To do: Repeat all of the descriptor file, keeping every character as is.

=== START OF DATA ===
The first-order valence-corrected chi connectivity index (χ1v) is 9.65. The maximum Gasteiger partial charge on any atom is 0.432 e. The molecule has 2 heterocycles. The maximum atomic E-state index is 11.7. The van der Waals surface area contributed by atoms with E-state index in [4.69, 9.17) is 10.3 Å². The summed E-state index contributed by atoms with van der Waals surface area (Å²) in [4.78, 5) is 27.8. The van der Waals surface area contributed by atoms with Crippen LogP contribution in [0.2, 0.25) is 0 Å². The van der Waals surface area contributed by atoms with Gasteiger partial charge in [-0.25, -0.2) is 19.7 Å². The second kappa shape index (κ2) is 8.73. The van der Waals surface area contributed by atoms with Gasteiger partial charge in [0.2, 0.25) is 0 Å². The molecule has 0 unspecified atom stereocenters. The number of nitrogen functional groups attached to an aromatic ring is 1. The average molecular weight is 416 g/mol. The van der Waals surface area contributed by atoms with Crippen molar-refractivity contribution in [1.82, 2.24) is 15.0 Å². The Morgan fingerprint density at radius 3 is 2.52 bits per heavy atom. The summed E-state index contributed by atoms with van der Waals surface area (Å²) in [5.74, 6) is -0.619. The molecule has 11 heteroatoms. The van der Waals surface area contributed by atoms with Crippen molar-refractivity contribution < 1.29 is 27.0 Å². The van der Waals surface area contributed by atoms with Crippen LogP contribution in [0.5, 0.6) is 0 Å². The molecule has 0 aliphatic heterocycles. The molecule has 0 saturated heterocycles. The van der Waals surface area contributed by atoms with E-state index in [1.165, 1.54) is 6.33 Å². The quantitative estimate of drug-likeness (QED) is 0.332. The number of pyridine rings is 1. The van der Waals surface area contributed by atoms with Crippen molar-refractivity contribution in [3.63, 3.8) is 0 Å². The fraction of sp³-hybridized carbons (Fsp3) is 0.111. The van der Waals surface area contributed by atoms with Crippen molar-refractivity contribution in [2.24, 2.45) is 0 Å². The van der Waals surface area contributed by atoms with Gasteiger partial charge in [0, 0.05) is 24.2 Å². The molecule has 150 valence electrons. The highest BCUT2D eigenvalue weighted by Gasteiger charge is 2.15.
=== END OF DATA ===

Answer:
The first-order valence-corrected chi connectivity index (χ1v) is 9.65. The maximum Gasteiger partial charge on any atom is 0.432 e. The molecule has 2 heterocycles. The maximum atomic E-state index is 11.7. The van der Waals surface area contributed by atoms with E-state index in [4.69, 9.17) is 10.3 Å². The summed E-state index contributed by atoms with van der Waals surface area (Å²) in [4.78, 5) is 27.8. The van der Waals surface area contributed by atoms with Crippen LogP contribution in [0.2, 0.25) is 0 Å². The van der Waals surface area contributed by atoms with Gasteiger partial charge in [-0.25, -0.2) is 19.7 Å². The second kappa shape index (κ2) is 8.73. The van der Waals surface area contributed by atoms with Gasteiger partial charge in [0.2, 0.25) is 0 Å². The molecule has 0 unspecified atom stereocenters. The number of nitrogen functional groups attached to an aromatic ring is 1. The average molecular weight is 416 g/mol. The van der Waals surface area contributed by atoms with Crippen molar-refractivity contribution in [1.82, 2.24) is 15.0 Å². The Morgan fingerprint density at radius 3 is 2.52 bits per heavy atom. The summed E-state index contributed by atoms with van der Waals surface area (Å²) in [5.74, 6) is -0.619. The molecule has 11 heteroatoms. The van der Waals surface area contributed by atoms with Crippen molar-refractivity contribution < 1.29 is 27.0 Å². The van der Waals surface area contributed by atoms with Crippen LogP contribution in [0.5, 0.6) is 0 Å². The molecule has 0 aliphatic heterocycles. The molecule has 0 saturated heterocycles. The van der Waals surface area contributed by atoms with E-state index in [1.165, 1.54) is 6.33 Å². The quantitative estimate of drug-likeness (QED) is 0.332. The number of pyridine rings is 1. The van der Waals surface area contributed by atoms with Crippen molar-refractivity contribution in [3.63, 3.8) is 0 Å². The fraction of sp³-hybridized carbons (Fsp3) is 0.111. The van der Waals surface area contributed by atoms with Crippen molar-refractivity contribution in [2.24, 2.45) is 0 Å². The van der Waals surface area contributed by atoms with Gasteiger partial charge in [0, 0.05) is 24.2 Å². The molecule has 150 valence electrons. The highest BCUT2D eigenvalue weighted by Gasteiger charge is 2.15.